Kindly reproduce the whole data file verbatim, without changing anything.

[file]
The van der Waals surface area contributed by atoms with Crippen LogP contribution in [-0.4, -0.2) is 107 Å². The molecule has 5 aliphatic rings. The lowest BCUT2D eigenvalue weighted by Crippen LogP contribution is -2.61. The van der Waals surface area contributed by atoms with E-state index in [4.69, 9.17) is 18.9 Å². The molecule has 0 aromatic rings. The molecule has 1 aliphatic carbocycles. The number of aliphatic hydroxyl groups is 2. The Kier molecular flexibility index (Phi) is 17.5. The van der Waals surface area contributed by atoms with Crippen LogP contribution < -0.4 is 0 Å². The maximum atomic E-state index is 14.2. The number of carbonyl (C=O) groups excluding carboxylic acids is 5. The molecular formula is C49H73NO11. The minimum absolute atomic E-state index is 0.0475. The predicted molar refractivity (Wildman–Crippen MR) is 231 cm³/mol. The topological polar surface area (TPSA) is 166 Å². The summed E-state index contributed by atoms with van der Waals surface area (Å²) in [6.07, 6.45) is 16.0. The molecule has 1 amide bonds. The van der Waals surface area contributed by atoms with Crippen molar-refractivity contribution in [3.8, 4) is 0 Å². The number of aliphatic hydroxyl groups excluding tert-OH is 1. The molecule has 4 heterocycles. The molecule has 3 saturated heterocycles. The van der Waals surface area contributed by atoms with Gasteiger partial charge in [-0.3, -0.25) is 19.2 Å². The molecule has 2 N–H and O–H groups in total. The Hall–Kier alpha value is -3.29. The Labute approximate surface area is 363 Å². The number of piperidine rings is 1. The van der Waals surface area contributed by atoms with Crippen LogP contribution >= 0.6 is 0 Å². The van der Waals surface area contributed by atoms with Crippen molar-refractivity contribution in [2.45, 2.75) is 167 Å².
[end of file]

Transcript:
The van der Waals surface area contributed by atoms with Crippen LogP contribution in [-0.4, -0.2) is 107 Å². The molecule has 5 aliphatic rings. The lowest BCUT2D eigenvalue weighted by Crippen LogP contribution is -2.61. The van der Waals surface area contributed by atoms with E-state index in [4.69, 9.17) is 18.9 Å². The molecule has 0 aromatic rings. The molecule has 1 aliphatic carbocycles. The number of aliphatic hydroxyl groups is 2. The Kier molecular flexibility index (Phi) is 17.5. The van der Waals surface area contributed by atoms with Crippen LogP contribution < -0.4 is 0 Å². The maximum atomic E-state index is 14.2. The number of carbonyl (C=O) groups excluding carboxylic acids is 5. The molecular formula is C49H73NO11. The minimum absolute atomic E-state index is 0.0475. The predicted molar refractivity (Wildman–Crippen MR) is 231 cm³/mol. The topological polar surface area (TPSA) is 166 Å². The summed E-state index contributed by atoms with van der Waals surface area (Å²) in [6.07, 6.45) is 16.0. The molecule has 1 amide bonds. The van der Waals surface area contributed by atoms with Crippen molar-refractivity contribution in [3.8, 4) is 0 Å². The number of aliphatic hydroxyl groups excluding tert-OH is 1. The molecule has 4 heterocycles. The molecule has 3 saturated heterocycles. The van der Waals surface area contributed by atoms with Gasteiger partial charge in [-0.3, -0.25) is 19.2 Å². The molecule has 2 N–H and O–H groups in total. The Hall–Kier alpha value is -3.29. The Labute approximate surface area is 363 Å². The number of piperidine rings is 1. The van der Waals surface area contributed by atoms with Crippen LogP contribution >= 0.6 is 0 Å². The van der Waals surface area contributed by atoms with Crippen molar-refractivity contribution in [2.45, 2.75) is 167 Å².